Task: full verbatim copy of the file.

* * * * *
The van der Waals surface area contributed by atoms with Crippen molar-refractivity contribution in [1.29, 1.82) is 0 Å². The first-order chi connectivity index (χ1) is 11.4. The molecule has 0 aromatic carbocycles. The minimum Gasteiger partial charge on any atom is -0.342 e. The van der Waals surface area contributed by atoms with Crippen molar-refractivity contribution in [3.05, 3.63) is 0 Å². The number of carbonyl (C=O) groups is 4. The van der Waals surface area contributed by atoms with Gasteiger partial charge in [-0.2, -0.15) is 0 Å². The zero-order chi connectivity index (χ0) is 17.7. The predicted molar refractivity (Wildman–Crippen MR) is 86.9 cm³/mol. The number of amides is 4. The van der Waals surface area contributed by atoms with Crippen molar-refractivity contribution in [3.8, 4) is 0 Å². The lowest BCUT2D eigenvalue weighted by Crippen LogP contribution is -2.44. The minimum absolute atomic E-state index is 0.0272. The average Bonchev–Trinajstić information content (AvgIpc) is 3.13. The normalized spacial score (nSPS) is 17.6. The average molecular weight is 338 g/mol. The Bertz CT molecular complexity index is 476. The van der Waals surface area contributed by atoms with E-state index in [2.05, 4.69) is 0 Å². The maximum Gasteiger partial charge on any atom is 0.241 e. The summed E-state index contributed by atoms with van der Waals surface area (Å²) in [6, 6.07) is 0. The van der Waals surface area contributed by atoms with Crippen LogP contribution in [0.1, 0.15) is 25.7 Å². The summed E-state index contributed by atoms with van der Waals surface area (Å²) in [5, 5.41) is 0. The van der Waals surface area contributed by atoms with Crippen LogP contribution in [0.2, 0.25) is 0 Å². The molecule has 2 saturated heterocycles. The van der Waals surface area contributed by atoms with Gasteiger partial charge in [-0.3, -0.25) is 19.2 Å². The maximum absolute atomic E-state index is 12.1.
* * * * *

The van der Waals surface area contributed by atoms with Crippen molar-refractivity contribution in [1.29, 1.82) is 0 Å². The first-order chi connectivity index (χ1) is 11.4. The molecule has 0 aromatic carbocycles. The minimum Gasteiger partial charge on any atom is -0.342 e. The van der Waals surface area contributed by atoms with Crippen molar-refractivity contribution in [3.05, 3.63) is 0 Å². The number of carbonyl (C=O) groups is 4. The van der Waals surface area contributed by atoms with Gasteiger partial charge in [-0.2, -0.15) is 0 Å². The zero-order chi connectivity index (χ0) is 17.7. The predicted molar refractivity (Wildman–Crippen MR) is 86.9 cm³/mol. The number of amides is 4. The van der Waals surface area contributed by atoms with Crippen molar-refractivity contribution in [3.8, 4) is 0 Å². The lowest BCUT2D eigenvalue weighted by Crippen LogP contribution is -2.44. The minimum absolute atomic E-state index is 0.0272. The average Bonchev–Trinajstić information content (AvgIpc) is 3.13. The normalized spacial score (nSPS) is 17.6. The average molecular weight is 338 g/mol. The Bertz CT molecular complexity index is 476. The van der Waals surface area contributed by atoms with E-state index in [2.05, 4.69) is 0 Å². The maximum Gasteiger partial charge on any atom is 0.241 e. The summed E-state index contributed by atoms with van der Waals surface area (Å²) in [6, 6.07) is 0. The van der Waals surface area contributed by atoms with Crippen LogP contribution in [0.1, 0.15) is 25.7 Å². The summed E-state index contributed by atoms with van der Waals surface area (Å²) in [5, 5.41) is 0. The van der Waals surface area contributed by atoms with Crippen LogP contribution in [0.2, 0.25) is 0 Å². The molecule has 2 saturated heterocycles. The van der Waals surface area contributed by atoms with Gasteiger partial charge in [-0.3, -0.25) is 19.2 Å². The maximum absolute atomic E-state index is 12.1.